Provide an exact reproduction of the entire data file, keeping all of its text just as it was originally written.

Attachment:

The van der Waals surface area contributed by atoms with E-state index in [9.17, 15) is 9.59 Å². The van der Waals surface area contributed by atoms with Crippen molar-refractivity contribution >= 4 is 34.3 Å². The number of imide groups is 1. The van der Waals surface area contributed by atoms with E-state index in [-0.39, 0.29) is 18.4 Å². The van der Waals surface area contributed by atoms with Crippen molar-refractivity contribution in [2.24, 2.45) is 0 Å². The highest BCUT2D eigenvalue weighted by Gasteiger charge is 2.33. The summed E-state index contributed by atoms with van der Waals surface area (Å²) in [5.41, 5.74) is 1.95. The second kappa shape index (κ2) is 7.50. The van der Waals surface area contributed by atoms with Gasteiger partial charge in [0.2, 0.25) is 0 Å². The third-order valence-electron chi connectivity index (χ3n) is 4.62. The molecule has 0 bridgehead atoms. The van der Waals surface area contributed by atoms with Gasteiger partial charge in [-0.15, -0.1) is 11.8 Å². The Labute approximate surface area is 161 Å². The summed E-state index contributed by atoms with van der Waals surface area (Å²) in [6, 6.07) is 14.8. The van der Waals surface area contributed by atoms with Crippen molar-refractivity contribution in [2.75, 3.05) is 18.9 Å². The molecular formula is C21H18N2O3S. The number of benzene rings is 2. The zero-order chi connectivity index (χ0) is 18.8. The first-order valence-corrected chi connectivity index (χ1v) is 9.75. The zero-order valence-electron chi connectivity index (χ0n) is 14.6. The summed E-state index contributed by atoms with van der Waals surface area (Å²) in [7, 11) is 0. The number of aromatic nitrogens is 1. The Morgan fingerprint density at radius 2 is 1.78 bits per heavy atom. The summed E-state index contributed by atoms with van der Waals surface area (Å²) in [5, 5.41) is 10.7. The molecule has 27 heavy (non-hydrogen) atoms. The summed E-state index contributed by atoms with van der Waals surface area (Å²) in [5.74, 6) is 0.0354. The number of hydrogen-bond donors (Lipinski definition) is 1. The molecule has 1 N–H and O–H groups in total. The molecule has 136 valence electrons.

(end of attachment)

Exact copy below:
The van der Waals surface area contributed by atoms with E-state index in [9.17, 15) is 9.59 Å². The van der Waals surface area contributed by atoms with Crippen molar-refractivity contribution >= 4 is 34.3 Å². The number of imide groups is 1. The van der Waals surface area contributed by atoms with E-state index in [-0.39, 0.29) is 18.4 Å². The van der Waals surface area contributed by atoms with Crippen molar-refractivity contribution in [2.24, 2.45) is 0 Å². The highest BCUT2D eigenvalue weighted by Gasteiger charge is 2.33. The summed E-state index contributed by atoms with van der Waals surface area (Å²) in [5.41, 5.74) is 1.95. The second kappa shape index (κ2) is 7.50. The van der Waals surface area contributed by atoms with Gasteiger partial charge in [0.2, 0.25) is 0 Å². The third-order valence-electron chi connectivity index (χ3n) is 4.62. The molecule has 0 bridgehead atoms. The van der Waals surface area contributed by atoms with Gasteiger partial charge in [-0.15, -0.1) is 11.8 Å². The Labute approximate surface area is 161 Å². The summed E-state index contributed by atoms with van der Waals surface area (Å²) in [6, 6.07) is 14.8. The van der Waals surface area contributed by atoms with Crippen molar-refractivity contribution in [2.75, 3.05) is 18.9 Å². The molecular formula is C21H18N2O3S. The number of benzene rings is 2. The zero-order chi connectivity index (χ0) is 18.8. The first-order valence-corrected chi connectivity index (χ1v) is 9.75. The zero-order valence-electron chi connectivity index (χ0n) is 14.6. The summed E-state index contributed by atoms with van der Waals surface area (Å²) in [7, 11) is 0. The number of aromatic nitrogens is 1. The Morgan fingerprint density at radius 2 is 1.78 bits per heavy atom. The summed E-state index contributed by atoms with van der Waals surface area (Å²) in [5, 5.41) is 10.7. The molecule has 27 heavy (non-hydrogen) atoms. The summed E-state index contributed by atoms with van der Waals surface area (Å²) in [5.74, 6) is 0.0354. The number of hydrogen-bond donors (Lipinski definition) is 1. The molecule has 1 N–H and O–H groups in total. The molecule has 136 valence electrons.